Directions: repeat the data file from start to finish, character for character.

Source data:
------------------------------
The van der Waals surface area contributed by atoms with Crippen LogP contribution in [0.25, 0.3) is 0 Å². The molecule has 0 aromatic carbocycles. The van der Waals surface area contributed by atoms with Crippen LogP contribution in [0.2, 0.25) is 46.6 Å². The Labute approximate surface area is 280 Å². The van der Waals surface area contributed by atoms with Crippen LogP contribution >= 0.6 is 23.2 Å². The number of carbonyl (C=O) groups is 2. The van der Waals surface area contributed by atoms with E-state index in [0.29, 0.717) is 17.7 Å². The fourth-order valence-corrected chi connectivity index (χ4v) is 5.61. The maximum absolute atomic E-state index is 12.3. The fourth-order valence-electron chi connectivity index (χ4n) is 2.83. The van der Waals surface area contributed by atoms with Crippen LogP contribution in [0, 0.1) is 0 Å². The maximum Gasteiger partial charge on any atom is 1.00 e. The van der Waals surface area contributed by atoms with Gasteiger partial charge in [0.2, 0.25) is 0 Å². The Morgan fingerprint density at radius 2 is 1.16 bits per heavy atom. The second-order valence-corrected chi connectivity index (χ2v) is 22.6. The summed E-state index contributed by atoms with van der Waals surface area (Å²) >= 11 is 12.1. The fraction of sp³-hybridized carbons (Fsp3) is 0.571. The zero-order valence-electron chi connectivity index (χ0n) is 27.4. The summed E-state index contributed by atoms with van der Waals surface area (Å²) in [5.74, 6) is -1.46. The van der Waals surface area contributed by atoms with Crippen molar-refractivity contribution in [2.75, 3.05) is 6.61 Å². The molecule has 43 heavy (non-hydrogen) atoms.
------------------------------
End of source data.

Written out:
The van der Waals surface area contributed by atoms with Crippen LogP contribution in [0.25, 0.3) is 0 Å². The molecule has 0 aromatic carbocycles. The van der Waals surface area contributed by atoms with Crippen LogP contribution in [0.2, 0.25) is 46.6 Å². The Labute approximate surface area is 280 Å². The van der Waals surface area contributed by atoms with Crippen LogP contribution >= 0.6 is 23.2 Å². The number of carbonyl (C=O) groups is 2. The van der Waals surface area contributed by atoms with E-state index in [0.29, 0.717) is 17.7 Å². The fourth-order valence-corrected chi connectivity index (χ4v) is 5.61. The maximum absolute atomic E-state index is 12.3. The fourth-order valence-electron chi connectivity index (χ4n) is 2.83. The van der Waals surface area contributed by atoms with Crippen LogP contribution in [0, 0.1) is 0 Å². The maximum Gasteiger partial charge on any atom is 1.00 e. The van der Waals surface area contributed by atoms with Gasteiger partial charge in [0.2, 0.25) is 0 Å². The Morgan fingerprint density at radius 2 is 1.16 bits per heavy atom. The second-order valence-corrected chi connectivity index (χ2v) is 22.6. The summed E-state index contributed by atoms with van der Waals surface area (Å²) >= 11 is 12.1. The fraction of sp³-hybridized carbons (Fsp3) is 0.571. The zero-order valence-electron chi connectivity index (χ0n) is 27.4. The summed E-state index contributed by atoms with van der Waals surface area (Å²) in [5.74, 6) is -1.46. The van der Waals surface area contributed by atoms with Crippen molar-refractivity contribution in [2.75, 3.05) is 6.61 Å². The molecule has 43 heavy (non-hydrogen) atoms.